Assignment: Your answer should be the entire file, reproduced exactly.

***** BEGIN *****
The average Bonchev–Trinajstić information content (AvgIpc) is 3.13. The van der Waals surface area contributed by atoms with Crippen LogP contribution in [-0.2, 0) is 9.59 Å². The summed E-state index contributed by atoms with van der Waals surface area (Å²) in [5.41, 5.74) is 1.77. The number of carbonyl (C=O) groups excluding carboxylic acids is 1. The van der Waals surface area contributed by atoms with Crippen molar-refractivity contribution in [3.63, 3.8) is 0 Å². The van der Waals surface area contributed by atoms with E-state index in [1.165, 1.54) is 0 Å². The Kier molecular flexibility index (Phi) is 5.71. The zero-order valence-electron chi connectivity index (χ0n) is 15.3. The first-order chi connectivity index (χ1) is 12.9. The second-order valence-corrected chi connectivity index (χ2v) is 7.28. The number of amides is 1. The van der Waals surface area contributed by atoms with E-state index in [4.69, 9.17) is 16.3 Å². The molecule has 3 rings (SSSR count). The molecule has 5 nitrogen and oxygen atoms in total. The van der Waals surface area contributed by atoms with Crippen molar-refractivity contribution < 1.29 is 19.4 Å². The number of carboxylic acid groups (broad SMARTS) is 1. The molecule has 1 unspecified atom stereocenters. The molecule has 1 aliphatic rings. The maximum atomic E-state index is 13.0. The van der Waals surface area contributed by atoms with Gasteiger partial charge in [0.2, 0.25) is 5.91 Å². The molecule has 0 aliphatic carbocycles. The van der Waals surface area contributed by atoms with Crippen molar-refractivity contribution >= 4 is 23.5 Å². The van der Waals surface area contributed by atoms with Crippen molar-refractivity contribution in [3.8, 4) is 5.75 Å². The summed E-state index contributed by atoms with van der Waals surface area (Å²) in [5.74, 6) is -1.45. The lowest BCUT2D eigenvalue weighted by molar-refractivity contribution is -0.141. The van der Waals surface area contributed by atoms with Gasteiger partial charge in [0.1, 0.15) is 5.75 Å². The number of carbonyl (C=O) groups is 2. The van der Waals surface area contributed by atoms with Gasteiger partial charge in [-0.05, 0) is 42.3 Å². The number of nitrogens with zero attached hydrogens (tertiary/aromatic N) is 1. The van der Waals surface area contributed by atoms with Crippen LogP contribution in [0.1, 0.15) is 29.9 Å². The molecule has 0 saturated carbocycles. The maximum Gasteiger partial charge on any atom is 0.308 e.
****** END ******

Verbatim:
The average Bonchev–Trinajstić information content (AvgIpc) is 3.13. The van der Waals surface area contributed by atoms with Crippen LogP contribution in [-0.2, 0) is 9.59 Å². The summed E-state index contributed by atoms with van der Waals surface area (Å²) in [5.41, 5.74) is 1.77. The number of carbonyl (C=O) groups excluding carboxylic acids is 1. The van der Waals surface area contributed by atoms with Crippen molar-refractivity contribution in [3.63, 3.8) is 0 Å². The van der Waals surface area contributed by atoms with E-state index in [1.165, 1.54) is 0 Å². The Kier molecular flexibility index (Phi) is 5.71. The zero-order valence-electron chi connectivity index (χ0n) is 15.3. The first-order chi connectivity index (χ1) is 12.9. The second-order valence-corrected chi connectivity index (χ2v) is 7.28. The number of amides is 1. The van der Waals surface area contributed by atoms with E-state index in [4.69, 9.17) is 16.3 Å². The molecule has 3 rings (SSSR count). The molecule has 5 nitrogen and oxygen atoms in total. The van der Waals surface area contributed by atoms with Crippen molar-refractivity contribution < 1.29 is 19.4 Å². The number of carboxylic acid groups (broad SMARTS) is 1. The molecule has 1 unspecified atom stereocenters. The molecule has 1 aliphatic rings. The maximum atomic E-state index is 13.0. The van der Waals surface area contributed by atoms with Gasteiger partial charge in [0.2, 0.25) is 5.91 Å². The molecule has 0 aliphatic carbocycles. The van der Waals surface area contributed by atoms with Crippen molar-refractivity contribution >= 4 is 23.5 Å². The van der Waals surface area contributed by atoms with Crippen molar-refractivity contribution in [3.8, 4) is 5.75 Å². The summed E-state index contributed by atoms with van der Waals surface area (Å²) in [5.74, 6) is -1.45. The lowest BCUT2D eigenvalue weighted by molar-refractivity contribution is -0.141. The van der Waals surface area contributed by atoms with Gasteiger partial charge in [0.1, 0.15) is 5.75 Å². The number of carbonyl (C=O) groups is 2. The van der Waals surface area contributed by atoms with Gasteiger partial charge in [-0.05, 0) is 42.3 Å². The number of nitrogens with zero attached hydrogens (tertiary/aromatic N) is 1. The van der Waals surface area contributed by atoms with Crippen LogP contribution in [0.1, 0.15) is 29.9 Å². The molecule has 0 saturated carbocycles. The maximum Gasteiger partial charge on any atom is 0.308 e.